A silent trio: Giant descending aortic aneurysm combined wit
Authors report a case of an undiagnosed descending aortic aneurysm, combined with coarctation and persistent left brachiocephalic truncus in a 59-year-old male. It highlights the necessity for aortic imaging, when facing a poorly controlled hypertension.

A 59-year-old Albanian man presented for radiological evaluation following a two-week period of effort dyspnea. He had a poorly controlled hypertension and was a lifetime heavy smoker (more than twenty cigarettes daily). During a cardiological consultancy, his blood pressure was 170/120 mm Hg, with a heart rate of 110 beats per minute. A diastolic murmur was the only finding in the auscultation, and an electrocardiogram was considered within normality. A CT angiogram of the thorax was performed the same day, with images of a coarcted portion whose diameter was less than 7 millimeters in the axial image, followed from a dilated, giant descending aortic aneurysm that reached a maximum of 9.8 cm in transverse diameter.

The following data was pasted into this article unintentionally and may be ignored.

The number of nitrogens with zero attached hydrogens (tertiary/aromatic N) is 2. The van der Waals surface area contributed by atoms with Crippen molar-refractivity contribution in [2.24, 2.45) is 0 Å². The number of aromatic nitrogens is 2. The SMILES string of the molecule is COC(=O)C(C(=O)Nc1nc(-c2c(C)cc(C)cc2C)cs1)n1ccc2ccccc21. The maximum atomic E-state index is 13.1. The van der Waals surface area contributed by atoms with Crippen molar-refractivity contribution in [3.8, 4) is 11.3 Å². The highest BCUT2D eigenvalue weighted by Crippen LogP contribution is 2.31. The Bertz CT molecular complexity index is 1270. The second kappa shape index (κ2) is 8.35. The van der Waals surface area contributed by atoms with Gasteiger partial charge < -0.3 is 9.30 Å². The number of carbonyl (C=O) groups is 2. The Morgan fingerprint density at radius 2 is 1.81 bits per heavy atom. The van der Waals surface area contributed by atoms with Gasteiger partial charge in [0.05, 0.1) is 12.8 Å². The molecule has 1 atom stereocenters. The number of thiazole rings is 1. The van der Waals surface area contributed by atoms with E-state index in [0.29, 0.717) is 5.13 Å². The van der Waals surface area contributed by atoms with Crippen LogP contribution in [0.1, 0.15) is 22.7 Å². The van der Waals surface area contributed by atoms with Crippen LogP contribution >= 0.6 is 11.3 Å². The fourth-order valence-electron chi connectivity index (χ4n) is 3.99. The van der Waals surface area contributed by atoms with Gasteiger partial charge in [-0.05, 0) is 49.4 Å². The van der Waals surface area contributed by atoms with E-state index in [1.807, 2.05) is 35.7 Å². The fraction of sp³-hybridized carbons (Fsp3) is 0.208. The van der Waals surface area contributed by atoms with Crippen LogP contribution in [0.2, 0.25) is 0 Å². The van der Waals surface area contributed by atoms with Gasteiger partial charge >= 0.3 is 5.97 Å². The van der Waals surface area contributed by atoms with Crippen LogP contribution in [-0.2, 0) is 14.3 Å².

A dissecting flap of more than four centimeters in length was well visualized. Hypertrophic intercostal arteries were present at the sagittal reconstructed CT images. The coarctation neck was visible in the sagittal reconstructed contrast-enhanced CT images. The patient was never diagnosed previously for coarctation; furthermore, the axial CT images showed the presence of left brachiocephalic artery.

Source: https://onlinelibrary.wiley.com/doi/10.1002/ccr3.4721?af=R
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